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A firefighter stands on the shoreline of the St. Lawrence River on Oct. 18.Ryan Remiorz/The Canadian Press

A Montreal firefighter has drowned after being thrown into the St. Lawrence River during a rescue mission Sunday night, officials announced Monday.

Montreal fire Chief Richard Liebmann said the body of Pierre Lacroix, a married father of two, was recovered from the water with the help of Montreal police divers on Monday morning. Mr. Lacroix was transported to hospital where his death was confirmed at 9:25 a.m.

Mr. Lacroix, 58, was one of four firefighters dispatched shortly after 7 p.m. Sunday to rescue the occupants of a boat that was in trouble near the Lachine rapids in southwestern Montreal.

“There were two people that were in distress, they were drifting towards the rapids when our rescue boat made contact with them,” Mr. Liebmann told reporters Monday.

Shortly after that, the fire boat capsized, Mr. Liebmann said.

The other three firefighters – and the two people they had originally set out to save – were quickly rescued, but the search for Mr. Lacroix continued into the night. Boats from fire departments in neighbouring communities participated in the search, along with police divers, as well as provincial police and military helicopters.

Around 3 a.m., rescuers were able to get a camera underneath the capsized boat, where they found signs of Mr. Lacroix. However, Mr. Liebmann said it was too dangerous to send divers under the boat until it was stabilized.

Montreal Mayor Valérie Plante offered her condolences to Mr. Lacroix’s family and colleagues, praising his courage and selflessness.

“Mr. Lacroix died doing what he trained for, doing what he truly believed was the right thing to do: saving other people’s lives even if it meant losing his own. I think it’s important to keep in mind how much courage it takes to do so,” she told reporters. She announced the city would lower flags to half-mast in honour of Mr. Lacroix.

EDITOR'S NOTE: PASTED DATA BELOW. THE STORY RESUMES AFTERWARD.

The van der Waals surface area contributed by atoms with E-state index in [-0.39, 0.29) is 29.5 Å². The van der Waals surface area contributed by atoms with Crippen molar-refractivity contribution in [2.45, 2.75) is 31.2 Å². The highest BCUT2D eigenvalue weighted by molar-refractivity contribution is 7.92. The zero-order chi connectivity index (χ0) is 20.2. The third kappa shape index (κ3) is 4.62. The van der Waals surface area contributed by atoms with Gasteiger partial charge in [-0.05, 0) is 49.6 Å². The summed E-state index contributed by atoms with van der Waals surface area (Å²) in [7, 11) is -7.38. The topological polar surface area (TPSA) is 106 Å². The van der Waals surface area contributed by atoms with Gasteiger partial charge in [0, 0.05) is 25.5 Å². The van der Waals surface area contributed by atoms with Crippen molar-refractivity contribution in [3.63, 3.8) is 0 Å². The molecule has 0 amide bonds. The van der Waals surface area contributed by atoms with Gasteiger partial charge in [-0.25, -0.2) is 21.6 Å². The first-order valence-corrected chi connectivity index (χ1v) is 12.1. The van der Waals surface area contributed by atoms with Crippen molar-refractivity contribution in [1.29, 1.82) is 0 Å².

Mr. Lacroix, who specialized in water rescue, had been with the Montreal fire department for more than 30 years and worked out of Fire Station 64 in the borough of Lachine for almost 20 years.

He was “somebody whose life was dedicated to helping others,” Mr. Liebmann said. “He knew that they were going into a situation that was very, very dangerous, and unfortunately he paid the ultimate price. There are two people that are out of danger today thanks to the efforts of all the rescue teams that were there, including firefighter Lacroix.”

The Transportation Safety Board, the provincial workplace health and safety board, the fire department and Montreal police are all investigating.

“It’s an inherently dangerous place to be at any time, especially at night and everything happened very quickly, but we’re going to thoroughly investigate and do everything we can to figure out how to make sure that nothing like this ever happens again,” Mr. Liebmann said.

The three other firefighters were released from hospital overnight, said Mr. Liebmann, who noted that Mr. Lacroix is the first Montreal firefighter to die in the line of duty since 2012.

“We try and prepare for the worst, but you’re never prepared for something like this, so all we can do is be there for each other,” he said.

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